On the site of what will one day be the Kansas City, Missouri zoo, the Battle of Westport takes place. The battle proves to be a culmination of major activity in the state, as a Union win effectively overcomes the little remaining resistance to Union rule in Missouri.
Not only is the battle significant in Missouri, but in the West at large: Westport is the last major military engagement west of the Mississippi. With the far western theater of war now under Union control, Federals brush aside perimeter distractions and further hone their focus on hard war in the Deep South and, in Virginia, turning the siege of Petersburg into the capture of Richmond, the Confederate capital.
Meanwhile, the Warren Baptist Association of Rhode Island enjoys a moment in the public sun this day, courtesy of a story in the New York Times regarding the association’s recent resolution of affirmation of President Abraham Lincoln and the war effort.
BAPTIST ASSOCIATION. — The Warren, R.I., Baptist Association have received from the Secretary of State the following acknowledgment of the reception of the patriotic resolutions adopted by them at their meeting held in Providence:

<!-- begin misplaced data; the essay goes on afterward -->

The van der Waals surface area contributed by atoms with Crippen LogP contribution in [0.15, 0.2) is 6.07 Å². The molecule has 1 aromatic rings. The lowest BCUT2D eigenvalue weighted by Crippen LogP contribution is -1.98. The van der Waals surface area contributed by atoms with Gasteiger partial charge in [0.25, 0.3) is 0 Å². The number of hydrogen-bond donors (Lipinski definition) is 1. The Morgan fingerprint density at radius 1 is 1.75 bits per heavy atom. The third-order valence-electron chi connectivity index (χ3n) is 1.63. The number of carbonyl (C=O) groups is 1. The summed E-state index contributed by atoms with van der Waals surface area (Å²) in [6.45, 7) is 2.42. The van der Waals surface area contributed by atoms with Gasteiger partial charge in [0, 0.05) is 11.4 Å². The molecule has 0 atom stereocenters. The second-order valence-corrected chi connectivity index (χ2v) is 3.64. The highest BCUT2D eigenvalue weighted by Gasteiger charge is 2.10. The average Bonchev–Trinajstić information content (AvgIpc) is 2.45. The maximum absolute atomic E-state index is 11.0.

DEPARTMENT OF STATE, WASHINGTON, Sept. 23, 1864.
To Rev. B.P. Byram, Moderator of the Warren Baptist Association of Rhode Island:
SIR: I have received, and in compliance with your request, I have submitted to the President of the United States the resolutions of the Warren Baptist Association. I am charged by him to express his profound acknowledgments to that Reverend Assembly for their enlightened, patriotic and humane appreciation of the issues involved in the great conflict in which the country is engaged with reckless and desperate, internal enemies. In return, the President desires you to be assured of his most earnest wishes for the advancement of the religion of peace, liberty and brotherly love, and for the rapid dissemination of that religion throughout the world.
I am, sir, very respectfully, your obedient servant,
WILLIAM H. SEWARD.
Rhode Island Baptists’ sentiments are those of most Baptists of the North: military might must continue to be employed until the South’s peculiar institution of black slavery is destroyed, so that freedom can reign throughout America.